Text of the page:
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The Story of Everything: A Synopsis of The Urantia Book

Paper 96: Yahweh-God of the Hebrews

The early Semites had varying ideas of God, even during the same period. They worshipped Yahweh, El Elyon, El Shaddai, El, and Elohim; they believed in nature gods and other subordinate spirits.

Moses initiated the Hebrew belief in monotheism. Moses' mother was a member of the Egyptian royal family, and his father was a Semite liaison between the Egyptian government and the Hebrew slaves. Moses tried to negotiate for Hebrew freedom, but the agreement was later repudiated by the Pharaoh. A year later, while the Egyptian armies were busy elsewhere, Moses led his followers out of Egypt in a spectacular escape.

Moses comprehended Egyptian philosophy. He had been educated as a child about El Shaddai, and through his father-in-law he learned of El Elyon. The slaves he led knew little about such things but had retained a vague memory of Yahweh, the god of Mount Horeb (Sinai). During their extended encampment at the base of Mount Horeb, Moses wisely adjusted his teachings of the One God, attributing all the qualities of the Creator to Yahweh, the familiar god of his ignorant people.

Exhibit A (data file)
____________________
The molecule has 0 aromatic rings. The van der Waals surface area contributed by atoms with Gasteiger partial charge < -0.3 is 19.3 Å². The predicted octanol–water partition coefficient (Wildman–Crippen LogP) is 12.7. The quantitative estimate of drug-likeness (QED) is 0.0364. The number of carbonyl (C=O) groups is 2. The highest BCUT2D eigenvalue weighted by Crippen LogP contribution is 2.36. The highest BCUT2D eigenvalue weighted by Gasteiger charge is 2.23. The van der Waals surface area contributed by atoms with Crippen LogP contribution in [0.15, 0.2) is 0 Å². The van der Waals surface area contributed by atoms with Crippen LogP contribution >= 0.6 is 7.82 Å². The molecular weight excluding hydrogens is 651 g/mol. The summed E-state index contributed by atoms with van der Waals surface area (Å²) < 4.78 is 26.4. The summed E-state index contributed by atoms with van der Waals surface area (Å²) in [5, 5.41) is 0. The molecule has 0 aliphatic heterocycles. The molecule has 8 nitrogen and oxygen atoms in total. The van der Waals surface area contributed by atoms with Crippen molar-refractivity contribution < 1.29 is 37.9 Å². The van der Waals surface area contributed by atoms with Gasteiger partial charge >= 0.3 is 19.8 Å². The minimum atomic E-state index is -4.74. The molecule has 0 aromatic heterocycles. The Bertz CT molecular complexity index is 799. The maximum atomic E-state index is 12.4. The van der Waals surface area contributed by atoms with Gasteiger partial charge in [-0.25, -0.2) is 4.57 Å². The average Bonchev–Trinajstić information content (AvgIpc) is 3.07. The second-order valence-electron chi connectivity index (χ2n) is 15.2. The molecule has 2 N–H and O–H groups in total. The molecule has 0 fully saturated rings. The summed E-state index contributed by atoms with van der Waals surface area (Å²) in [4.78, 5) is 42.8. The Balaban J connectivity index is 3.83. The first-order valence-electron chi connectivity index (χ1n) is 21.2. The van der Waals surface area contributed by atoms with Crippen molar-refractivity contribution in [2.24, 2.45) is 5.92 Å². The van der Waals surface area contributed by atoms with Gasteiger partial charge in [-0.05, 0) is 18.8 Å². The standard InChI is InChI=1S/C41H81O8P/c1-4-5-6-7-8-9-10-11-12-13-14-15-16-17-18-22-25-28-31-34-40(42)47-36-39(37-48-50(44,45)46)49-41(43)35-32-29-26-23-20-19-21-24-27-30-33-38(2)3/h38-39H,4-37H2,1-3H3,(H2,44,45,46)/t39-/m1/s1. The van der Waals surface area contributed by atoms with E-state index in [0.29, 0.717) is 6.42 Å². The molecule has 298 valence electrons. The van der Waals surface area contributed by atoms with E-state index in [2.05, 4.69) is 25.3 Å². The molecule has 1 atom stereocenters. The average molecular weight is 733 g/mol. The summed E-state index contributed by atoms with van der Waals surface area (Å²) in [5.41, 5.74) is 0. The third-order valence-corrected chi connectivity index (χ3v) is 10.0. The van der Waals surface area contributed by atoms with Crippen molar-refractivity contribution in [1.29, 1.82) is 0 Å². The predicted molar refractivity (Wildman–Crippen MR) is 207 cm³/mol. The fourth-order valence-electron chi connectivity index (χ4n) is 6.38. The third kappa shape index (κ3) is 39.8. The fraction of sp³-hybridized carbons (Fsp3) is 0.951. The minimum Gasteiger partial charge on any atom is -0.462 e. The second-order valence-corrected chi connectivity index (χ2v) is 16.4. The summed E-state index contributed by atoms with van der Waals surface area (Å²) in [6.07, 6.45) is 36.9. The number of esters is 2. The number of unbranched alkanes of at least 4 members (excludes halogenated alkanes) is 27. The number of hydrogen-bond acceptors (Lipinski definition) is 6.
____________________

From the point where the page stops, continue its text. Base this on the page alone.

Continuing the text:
It is unlikely that Moses' advanced monotheistic teachings would have held the attention of the ex-captives if it had not been for the fortuitous eruption of the Horeb volcano during the third week they camped there. Moses used the occurrence to convince his people that their God was mighty and all-powerful, above all other gods, who had singled out the Hebrews as his chosen people. The Hebrew concept of a jealous God first sprang from this event.

Moses was the most important spiritual teacher between Melchizedek and Jesus. He was an extraordinary combination of military leader, social organizer, and religious teacher. After his death, progress in the understanding of Yahweh rapidly deteriorated among the Hebrews. Leaders of Israel continued to believe, but the common people drifted backward in their beliefs, becoming contaminated with the less advanced Canaanite religious practices.

The Book of Psalms records various concepts of God from the times of Amenemope to Isaiah, from the crude idea of tribal deity to the expanded ideal of a loving and merciful Father. The Book of Job is derived from over twenty Mesopotamians who lived over a period of three hundred years. The idea of God during those centuries was best preserved near Ur in Chaldea. In Palestine, the wisdom of God was understood, but his love and mercy were not. Only those from Ur continued to preach about the mercy of God and salvation by faith.

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